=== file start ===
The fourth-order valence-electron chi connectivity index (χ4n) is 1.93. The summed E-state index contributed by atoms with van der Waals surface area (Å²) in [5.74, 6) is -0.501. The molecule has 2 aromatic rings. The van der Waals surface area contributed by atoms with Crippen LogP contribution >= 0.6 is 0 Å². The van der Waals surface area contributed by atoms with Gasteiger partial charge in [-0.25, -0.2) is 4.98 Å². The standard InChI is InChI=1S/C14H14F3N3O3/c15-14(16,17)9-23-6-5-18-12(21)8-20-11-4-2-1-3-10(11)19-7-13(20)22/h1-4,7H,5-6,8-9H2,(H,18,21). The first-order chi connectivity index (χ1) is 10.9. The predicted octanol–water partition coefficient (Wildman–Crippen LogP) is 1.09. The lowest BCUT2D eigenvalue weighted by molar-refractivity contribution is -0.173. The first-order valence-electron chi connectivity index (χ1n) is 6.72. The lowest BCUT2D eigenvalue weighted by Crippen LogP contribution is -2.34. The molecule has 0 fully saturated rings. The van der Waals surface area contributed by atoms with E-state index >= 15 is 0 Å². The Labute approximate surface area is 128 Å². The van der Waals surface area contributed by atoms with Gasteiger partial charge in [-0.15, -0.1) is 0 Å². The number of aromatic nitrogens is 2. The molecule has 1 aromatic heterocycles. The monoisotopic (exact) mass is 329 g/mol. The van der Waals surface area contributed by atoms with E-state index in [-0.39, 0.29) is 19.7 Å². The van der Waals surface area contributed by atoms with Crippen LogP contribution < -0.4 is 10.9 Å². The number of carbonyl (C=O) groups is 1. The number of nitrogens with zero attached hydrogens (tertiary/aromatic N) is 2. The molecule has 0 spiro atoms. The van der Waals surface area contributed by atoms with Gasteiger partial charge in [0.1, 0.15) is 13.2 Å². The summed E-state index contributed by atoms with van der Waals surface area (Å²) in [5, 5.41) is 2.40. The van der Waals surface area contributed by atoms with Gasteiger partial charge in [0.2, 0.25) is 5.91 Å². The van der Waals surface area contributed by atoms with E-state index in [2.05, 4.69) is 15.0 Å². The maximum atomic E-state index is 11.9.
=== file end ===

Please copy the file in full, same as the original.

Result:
The fourth-order valence-electron chi connectivity index (χ4n) is 1.93. The summed E-state index contributed by atoms with van der Waals surface area (Å²) in [5.74, 6) is -0.501. The molecule has 2 aromatic rings. The van der Waals surface area contributed by atoms with Crippen LogP contribution >= 0.6 is 0 Å². The van der Waals surface area contributed by atoms with Gasteiger partial charge in [-0.25, -0.2) is 4.98 Å². The standard InChI is InChI=1S/C14H14F3N3O3/c15-14(16,17)9-23-6-5-18-12(21)8-20-11-4-2-1-3-10(11)19-7-13(20)22/h1-4,7H,5-6,8-9H2,(H,18,21). The first-order chi connectivity index (χ1) is 10.9. The predicted octanol–water partition coefficient (Wildman–Crippen LogP) is 1.09. The lowest BCUT2D eigenvalue weighted by molar-refractivity contribution is -0.173. The first-order valence-electron chi connectivity index (χ1n) is 6.72. The lowest BCUT2D eigenvalue weighted by Crippen LogP contribution is -2.34. The molecule has 0 fully saturated rings. The van der Waals surface area contributed by atoms with E-state index >= 15 is 0 Å². The Labute approximate surface area is 128 Å². The van der Waals surface area contributed by atoms with Gasteiger partial charge in [-0.15, -0.1) is 0 Å². The number of aromatic nitrogens is 2. The molecule has 1 aromatic heterocycles. The monoisotopic (exact) mass is 329 g/mol. The van der Waals surface area contributed by atoms with E-state index in [-0.39, 0.29) is 19.7 Å². The van der Waals surface area contributed by atoms with Crippen LogP contribution < -0.4 is 10.9 Å². The number of carbonyl (C=O) groups is 1. The number of nitrogens with zero attached hydrogens (tertiary/aromatic N) is 2. The molecule has 0 spiro atoms. The van der Waals surface area contributed by atoms with Gasteiger partial charge in [0.1, 0.15) is 13.2 Å². The summed E-state index contributed by atoms with van der Waals surface area (Å²) in [5, 5.41) is 2.40. The van der Waals surface area contributed by atoms with Gasteiger partial charge in [0.2, 0.25) is 5.91 Å². The van der Waals surface area contributed by atoms with E-state index in [2.05, 4.69) is 15.0 Å². The maximum atomic E-state index is 11.9.